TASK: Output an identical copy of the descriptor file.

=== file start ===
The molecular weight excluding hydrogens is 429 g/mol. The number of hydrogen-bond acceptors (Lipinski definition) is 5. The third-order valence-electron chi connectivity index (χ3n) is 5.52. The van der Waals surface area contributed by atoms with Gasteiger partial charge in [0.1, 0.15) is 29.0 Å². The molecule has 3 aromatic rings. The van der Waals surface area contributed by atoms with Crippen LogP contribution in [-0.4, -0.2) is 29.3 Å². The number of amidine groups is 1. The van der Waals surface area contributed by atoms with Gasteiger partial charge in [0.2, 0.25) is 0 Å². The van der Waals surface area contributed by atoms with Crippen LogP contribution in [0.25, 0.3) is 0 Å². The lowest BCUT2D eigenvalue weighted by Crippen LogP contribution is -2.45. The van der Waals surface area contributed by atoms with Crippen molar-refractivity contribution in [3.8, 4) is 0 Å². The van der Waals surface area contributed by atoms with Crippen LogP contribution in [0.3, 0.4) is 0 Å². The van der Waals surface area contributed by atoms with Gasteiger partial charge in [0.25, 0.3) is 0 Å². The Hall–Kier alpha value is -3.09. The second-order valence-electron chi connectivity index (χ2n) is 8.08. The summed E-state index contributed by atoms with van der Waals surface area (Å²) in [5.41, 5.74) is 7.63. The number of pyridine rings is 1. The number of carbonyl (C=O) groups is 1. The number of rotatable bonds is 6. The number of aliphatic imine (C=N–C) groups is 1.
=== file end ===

The molecular weight excluding hydrogens is 429 g/mol. The number of hydrogen-bond acceptors (Lipinski definition) is 5. The third-order valence-electron chi connectivity index (χ3n) is 5.52. The van der Waals surface area contributed by atoms with Gasteiger partial charge in [0.1, 0.15) is 29.0 Å². The molecule has 3 aromatic rings. The van der Waals surface area contributed by atoms with Crippen LogP contribution in [-0.4, -0.2) is 29.3 Å². The number of amidine groups is 1. The van der Waals surface area contributed by atoms with Gasteiger partial charge in [0.2, 0.25) is 0 Å². The van der Waals surface area contributed by atoms with Crippen LogP contribution in [0.25, 0.3) is 0 Å². The lowest BCUT2D eigenvalue weighted by Crippen LogP contribution is -2.45. The van der Waals surface area contributed by atoms with Crippen molar-refractivity contribution in [3.8, 4) is 0 Å². The van der Waals surface area contributed by atoms with Crippen LogP contribution in [0.3, 0.4) is 0 Å². The van der Waals surface area contributed by atoms with Gasteiger partial charge in [0.25, 0.3) is 0 Å². The Hall–Kier alpha value is -3.09. The second-order valence-electron chi connectivity index (χ2n) is 8.08. The summed E-state index contributed by atoms with van der Waals surface area (Å²) in [5.41, 5.74) is 7.63. The number of pyridine rings is 1. The number of carbonyl (C=O) groups is 1. The number of rotatable bonds is 6. The number of aliphatic imine (C=N–C) groups is 1.